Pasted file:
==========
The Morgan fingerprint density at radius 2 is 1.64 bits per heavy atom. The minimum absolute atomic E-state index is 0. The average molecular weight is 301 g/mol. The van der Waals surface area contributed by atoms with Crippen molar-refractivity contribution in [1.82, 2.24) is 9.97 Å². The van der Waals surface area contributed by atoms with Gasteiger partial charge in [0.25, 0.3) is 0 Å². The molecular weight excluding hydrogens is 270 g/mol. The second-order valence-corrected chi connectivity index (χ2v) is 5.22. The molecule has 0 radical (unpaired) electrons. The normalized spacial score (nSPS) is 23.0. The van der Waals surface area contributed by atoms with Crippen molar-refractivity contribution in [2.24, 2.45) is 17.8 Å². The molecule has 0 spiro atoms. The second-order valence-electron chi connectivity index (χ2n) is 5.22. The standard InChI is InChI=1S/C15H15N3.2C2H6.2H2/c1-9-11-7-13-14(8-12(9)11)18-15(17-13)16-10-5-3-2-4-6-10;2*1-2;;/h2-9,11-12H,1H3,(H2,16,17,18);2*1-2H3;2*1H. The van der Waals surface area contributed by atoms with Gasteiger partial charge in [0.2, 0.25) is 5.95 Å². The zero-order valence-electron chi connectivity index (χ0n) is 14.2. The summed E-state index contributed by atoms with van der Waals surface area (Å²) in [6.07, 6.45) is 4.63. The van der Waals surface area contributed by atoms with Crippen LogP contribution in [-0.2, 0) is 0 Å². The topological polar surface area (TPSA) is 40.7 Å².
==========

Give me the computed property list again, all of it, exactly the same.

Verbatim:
The Morgan fingerprint density at radius 2 is 1.64 bits per heavy atom. The minimum absolute atomic E-state index is 0. The average molecular weight is 301 g/mol. The van der Waals surface area contributed by atoms with Crippen molar-refractivity contribution in [1.82, 2.24) is 9.97 Å². The van der Waals surface area contributed by atoms with Gasteiger partial charge in [0.25, 0.3) is 0 Å². The molecular weight excluding hydrogens is 270 g/mol. The second-order valence-corrected chi connectivity index (χ2v) is 5.22. The molecule has 0 radical (unpaired) electrons. The normalized spacial score (nSPS) is 23.0. The van der Waals surface area contributed by atoms with Crippen molar-refractivity contribution in [2.24, 2.45) is 17.8 Å². The molecule has 0 spiro atoms. The second-order valence-electron chi connectivity index (χ2n) is 5.22. The standard InChI is InChI=1S/C15H15N3.2C2H6.2H2/c1-9-11-7-13-14(8-12(9)11)18-15(17-13)16-10-5-3-2-4-6-10;2*1-2;;/h2-9,11-12H,1H3,(H2,16,17,18);2*1-2H3;2*1H. The van der Waals surface area contributed by atoms with Gasteiger partial charge in [0.2, 0.25) is 5.95 Å². The zero-order valence-electron chi connectivity index (χ0n) is 14.2. The summed E-state index contributed by atoms with van der Waals surface area (Å²) in [6.07, 6.45) is 4.63. The van der Waals surface area contributed by atoms with Crippen LogP contribution in [-0.2, 0) is 0 Å². The topological polar surface area (TPSA) is 40.7 Å².